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Low inflation hides cost of housing crisis

Low inflation in the Consumer Price Index (CPI) hides the way the housing crisis is hitting peoples’ pockets and distorting our economy, the Green Party said today.

The CPI showed that inflation was 0.2 percent in the March 2016 quarter and 0.4 percent for the year to March 2016, but housing costs rose 3 percent in the year. MBIE data shows rents across the Auckland region rose on average 5.2 percent in the last 12 months.

“Low oil prices mean the CPI is hiding the fact the cost of housing, especially rental housing in Auckland, is rising much faster than wages and other prices,” Green Party finance spokesperson Julie Anne Genter said.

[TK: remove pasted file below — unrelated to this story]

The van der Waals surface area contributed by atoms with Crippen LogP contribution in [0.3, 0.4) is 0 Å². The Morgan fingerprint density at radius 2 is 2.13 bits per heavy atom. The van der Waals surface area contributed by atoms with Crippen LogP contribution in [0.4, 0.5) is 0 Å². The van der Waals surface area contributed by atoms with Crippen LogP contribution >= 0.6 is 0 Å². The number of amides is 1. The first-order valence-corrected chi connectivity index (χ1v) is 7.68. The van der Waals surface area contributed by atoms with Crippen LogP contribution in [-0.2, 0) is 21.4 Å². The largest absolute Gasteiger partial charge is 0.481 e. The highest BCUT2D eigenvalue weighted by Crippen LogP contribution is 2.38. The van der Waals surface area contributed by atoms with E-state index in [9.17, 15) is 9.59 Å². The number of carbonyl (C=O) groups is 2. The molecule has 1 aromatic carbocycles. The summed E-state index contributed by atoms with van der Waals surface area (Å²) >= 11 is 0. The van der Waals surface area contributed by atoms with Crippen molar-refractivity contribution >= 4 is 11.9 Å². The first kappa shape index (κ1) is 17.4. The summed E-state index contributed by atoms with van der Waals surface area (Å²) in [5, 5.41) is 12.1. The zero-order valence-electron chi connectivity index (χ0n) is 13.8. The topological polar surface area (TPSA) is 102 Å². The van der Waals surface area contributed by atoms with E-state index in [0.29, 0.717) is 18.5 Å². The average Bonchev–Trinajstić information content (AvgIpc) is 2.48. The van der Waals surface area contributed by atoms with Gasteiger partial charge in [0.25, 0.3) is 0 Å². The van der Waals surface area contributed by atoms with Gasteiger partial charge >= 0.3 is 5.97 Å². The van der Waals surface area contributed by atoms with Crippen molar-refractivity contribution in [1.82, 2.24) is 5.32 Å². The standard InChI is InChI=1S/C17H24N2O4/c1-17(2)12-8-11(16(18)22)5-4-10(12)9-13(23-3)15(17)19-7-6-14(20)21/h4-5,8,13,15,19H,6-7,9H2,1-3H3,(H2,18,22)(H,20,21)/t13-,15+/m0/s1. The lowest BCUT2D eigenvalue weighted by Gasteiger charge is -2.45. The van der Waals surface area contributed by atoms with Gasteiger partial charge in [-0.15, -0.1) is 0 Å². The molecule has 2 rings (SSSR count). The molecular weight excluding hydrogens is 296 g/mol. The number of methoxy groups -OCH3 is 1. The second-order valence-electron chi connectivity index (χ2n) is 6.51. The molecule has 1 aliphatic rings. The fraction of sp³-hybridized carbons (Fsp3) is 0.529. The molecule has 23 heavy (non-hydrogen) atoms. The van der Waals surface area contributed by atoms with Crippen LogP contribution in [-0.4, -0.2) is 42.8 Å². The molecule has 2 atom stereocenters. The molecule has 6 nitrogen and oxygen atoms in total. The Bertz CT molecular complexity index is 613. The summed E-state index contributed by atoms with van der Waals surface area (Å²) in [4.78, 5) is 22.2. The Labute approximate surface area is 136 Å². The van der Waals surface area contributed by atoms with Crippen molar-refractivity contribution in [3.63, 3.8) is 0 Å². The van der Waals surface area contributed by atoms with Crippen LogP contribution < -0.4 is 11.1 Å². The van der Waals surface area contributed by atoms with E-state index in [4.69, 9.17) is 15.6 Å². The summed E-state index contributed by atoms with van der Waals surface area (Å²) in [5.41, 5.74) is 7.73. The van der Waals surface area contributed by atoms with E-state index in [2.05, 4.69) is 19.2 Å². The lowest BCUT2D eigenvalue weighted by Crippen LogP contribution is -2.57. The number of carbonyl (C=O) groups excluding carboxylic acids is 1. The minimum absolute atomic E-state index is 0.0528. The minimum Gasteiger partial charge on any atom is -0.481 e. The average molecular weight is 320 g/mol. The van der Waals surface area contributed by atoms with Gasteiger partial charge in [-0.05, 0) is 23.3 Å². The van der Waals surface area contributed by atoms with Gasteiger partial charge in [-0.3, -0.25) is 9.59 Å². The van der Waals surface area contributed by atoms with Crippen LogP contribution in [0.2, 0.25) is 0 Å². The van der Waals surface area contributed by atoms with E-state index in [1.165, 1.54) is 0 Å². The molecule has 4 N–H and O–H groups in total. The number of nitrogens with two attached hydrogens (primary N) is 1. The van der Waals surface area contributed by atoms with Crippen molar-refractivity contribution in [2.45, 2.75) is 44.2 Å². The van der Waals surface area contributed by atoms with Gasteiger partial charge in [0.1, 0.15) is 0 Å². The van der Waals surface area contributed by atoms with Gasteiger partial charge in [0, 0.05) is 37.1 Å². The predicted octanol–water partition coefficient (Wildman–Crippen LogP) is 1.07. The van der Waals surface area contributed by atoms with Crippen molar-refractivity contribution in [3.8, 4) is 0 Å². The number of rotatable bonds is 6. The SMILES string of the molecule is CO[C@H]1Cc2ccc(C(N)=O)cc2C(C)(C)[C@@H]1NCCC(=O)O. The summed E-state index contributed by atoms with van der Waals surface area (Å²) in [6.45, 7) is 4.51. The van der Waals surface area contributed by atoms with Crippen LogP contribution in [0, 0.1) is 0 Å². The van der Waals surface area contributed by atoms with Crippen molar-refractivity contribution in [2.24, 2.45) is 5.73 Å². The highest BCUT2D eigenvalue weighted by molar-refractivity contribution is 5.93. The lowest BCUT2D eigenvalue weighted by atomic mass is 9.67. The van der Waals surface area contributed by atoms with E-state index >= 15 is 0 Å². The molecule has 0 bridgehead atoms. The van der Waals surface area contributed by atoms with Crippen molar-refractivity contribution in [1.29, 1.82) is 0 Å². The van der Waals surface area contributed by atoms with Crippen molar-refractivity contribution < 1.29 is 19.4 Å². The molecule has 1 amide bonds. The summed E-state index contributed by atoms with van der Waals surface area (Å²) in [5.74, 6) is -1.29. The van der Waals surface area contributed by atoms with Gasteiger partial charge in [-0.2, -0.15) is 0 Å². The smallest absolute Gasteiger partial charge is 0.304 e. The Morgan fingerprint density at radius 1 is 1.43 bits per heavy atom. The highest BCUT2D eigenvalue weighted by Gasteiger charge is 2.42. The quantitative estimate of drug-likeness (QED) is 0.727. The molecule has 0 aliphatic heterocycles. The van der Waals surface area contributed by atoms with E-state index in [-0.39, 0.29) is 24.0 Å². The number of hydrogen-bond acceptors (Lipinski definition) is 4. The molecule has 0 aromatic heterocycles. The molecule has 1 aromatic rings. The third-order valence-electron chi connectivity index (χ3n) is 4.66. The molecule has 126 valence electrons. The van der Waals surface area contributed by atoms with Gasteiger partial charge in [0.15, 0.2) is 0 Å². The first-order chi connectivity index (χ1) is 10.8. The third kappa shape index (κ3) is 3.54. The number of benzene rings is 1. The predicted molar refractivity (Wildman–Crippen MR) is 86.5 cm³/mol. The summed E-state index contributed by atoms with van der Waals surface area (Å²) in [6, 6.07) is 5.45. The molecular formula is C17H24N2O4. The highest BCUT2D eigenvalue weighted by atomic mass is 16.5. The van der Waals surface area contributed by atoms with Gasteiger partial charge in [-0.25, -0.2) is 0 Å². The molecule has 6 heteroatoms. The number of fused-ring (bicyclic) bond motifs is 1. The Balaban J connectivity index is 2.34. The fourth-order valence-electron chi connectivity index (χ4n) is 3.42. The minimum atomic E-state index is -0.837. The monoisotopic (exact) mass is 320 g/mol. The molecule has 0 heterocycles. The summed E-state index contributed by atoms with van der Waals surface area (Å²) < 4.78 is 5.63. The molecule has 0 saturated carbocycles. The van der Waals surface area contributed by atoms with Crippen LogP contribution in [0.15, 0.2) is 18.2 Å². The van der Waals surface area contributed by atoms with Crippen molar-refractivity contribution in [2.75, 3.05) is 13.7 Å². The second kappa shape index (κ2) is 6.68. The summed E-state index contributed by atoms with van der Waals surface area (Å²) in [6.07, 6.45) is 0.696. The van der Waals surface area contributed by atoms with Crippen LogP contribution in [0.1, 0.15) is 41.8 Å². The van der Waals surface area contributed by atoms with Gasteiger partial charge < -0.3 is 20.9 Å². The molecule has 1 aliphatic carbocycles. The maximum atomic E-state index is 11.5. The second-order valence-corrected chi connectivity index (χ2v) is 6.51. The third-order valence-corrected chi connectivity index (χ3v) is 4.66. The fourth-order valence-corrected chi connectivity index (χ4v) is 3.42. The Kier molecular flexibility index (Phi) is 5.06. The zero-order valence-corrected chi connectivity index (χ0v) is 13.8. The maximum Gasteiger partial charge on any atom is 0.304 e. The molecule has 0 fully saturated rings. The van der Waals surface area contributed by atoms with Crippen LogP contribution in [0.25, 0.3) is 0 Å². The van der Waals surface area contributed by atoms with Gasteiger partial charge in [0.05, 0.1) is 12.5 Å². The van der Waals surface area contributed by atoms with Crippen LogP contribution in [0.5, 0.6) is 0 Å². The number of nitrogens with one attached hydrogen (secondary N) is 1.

“If your rent is going up five percent but you’re one of the almost 50 percent of New Zealanders who didn’t get a pay rise last year, overall low inflation isn’t going to help you.

“Last week new data showed that median Auckland house prices are now almost ten times the median household income, so it’s clear that housing costs are skyrocketing for people looking to buy their first home.

“Low inflation makes it more likely that the Reserve Bank will cut the OCR again soon, which could just pour more fuel on the housing crisis fire.

“National’s failure to fix the housing crisis means we’re now stuck between a rock and a hard place: lower interest rates could help boost our productive economy, but could also cause even more housing cost problems.

"We urgently need stronger action to fix the housing crisis including a Government-led home-building programme, quality mid-rise apartments around major transport routes, and measures to stop speculation like a comprehensive capital gains tax (excluding the family home) and restrictions on overseas buyers,” Ms Genter said.